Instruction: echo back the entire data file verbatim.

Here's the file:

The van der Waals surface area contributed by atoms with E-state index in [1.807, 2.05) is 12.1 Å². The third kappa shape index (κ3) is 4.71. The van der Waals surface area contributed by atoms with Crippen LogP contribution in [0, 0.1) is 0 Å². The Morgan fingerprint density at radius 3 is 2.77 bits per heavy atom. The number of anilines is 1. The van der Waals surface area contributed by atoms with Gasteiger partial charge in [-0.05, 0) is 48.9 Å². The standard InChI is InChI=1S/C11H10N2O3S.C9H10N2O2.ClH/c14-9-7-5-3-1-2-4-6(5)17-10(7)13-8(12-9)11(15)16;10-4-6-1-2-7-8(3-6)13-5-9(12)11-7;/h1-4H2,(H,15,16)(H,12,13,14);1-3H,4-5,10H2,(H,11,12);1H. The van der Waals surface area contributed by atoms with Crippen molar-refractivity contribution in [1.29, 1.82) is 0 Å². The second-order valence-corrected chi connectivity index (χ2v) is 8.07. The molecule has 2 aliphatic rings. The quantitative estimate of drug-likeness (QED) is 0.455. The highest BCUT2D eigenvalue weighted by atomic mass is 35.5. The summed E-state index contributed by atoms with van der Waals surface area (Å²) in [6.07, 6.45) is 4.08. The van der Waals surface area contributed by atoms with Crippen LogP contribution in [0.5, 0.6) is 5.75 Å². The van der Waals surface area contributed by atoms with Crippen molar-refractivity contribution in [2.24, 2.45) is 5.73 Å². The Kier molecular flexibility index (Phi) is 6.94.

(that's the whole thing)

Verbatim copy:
The van der Waals surface area contributed by atoms with E-state index in [1.807, 2.05) is 12.1 Å². The third kappa shape index (κ3) is 4.71. The van der Waals surface area contributed by atoms with Crippen LogP contribution in [0, 0.1) is 0 Å². The Morgan fingerprint density at radius 3 is 2.77 bits per heavy atom. The number of anilines is 1. The van der Waals surface area contributed by atoms with Gasteiger partial charge in [-0.05, 0) is 48.9 Å². The standard InChI is InChI=1S/C11H10N2O3S.C9H10N2O2.ClH/c14-9-7-5-3-1-2-4-6(5)17-10(7)13-8(12-9)11(15)16;10-4-6-1-2-7-8(3-6)13-5-9(12)11-7;/h1-4H2,(H,15,16)(H,12,13,14);1-3H,4-5,10H2,(H,11,12);1H. The van der Waals surface area contributed by atoms with Crippen molar-refractivity contribution in [1.29, 1.82) is 0 Å². The second-order valence-corrected chi connectivity index (χ2v) is 8.07. The molecule has 2 aliphatic rings. The quantitative estimate of drug-likeness (QED) is 0.455. The highest BCUT2D eigenvalue weighted by atomic mass is 35.5. The summed E-state index contributed by atoms with van der Waals surface area (Å²) in [6.07, 6.45) is 4.08. The van der Waals surface area contributed by atoms with Crippen LogP contribution in [0.5, 0.6) is 5.75 Å². The van der Waals surface area contributed by atoms with Crippen molar-refractivity contribution in [2.24, 2.45) is 5.73 Å². The Kier molecular flexibility index (Phi) is 6.94.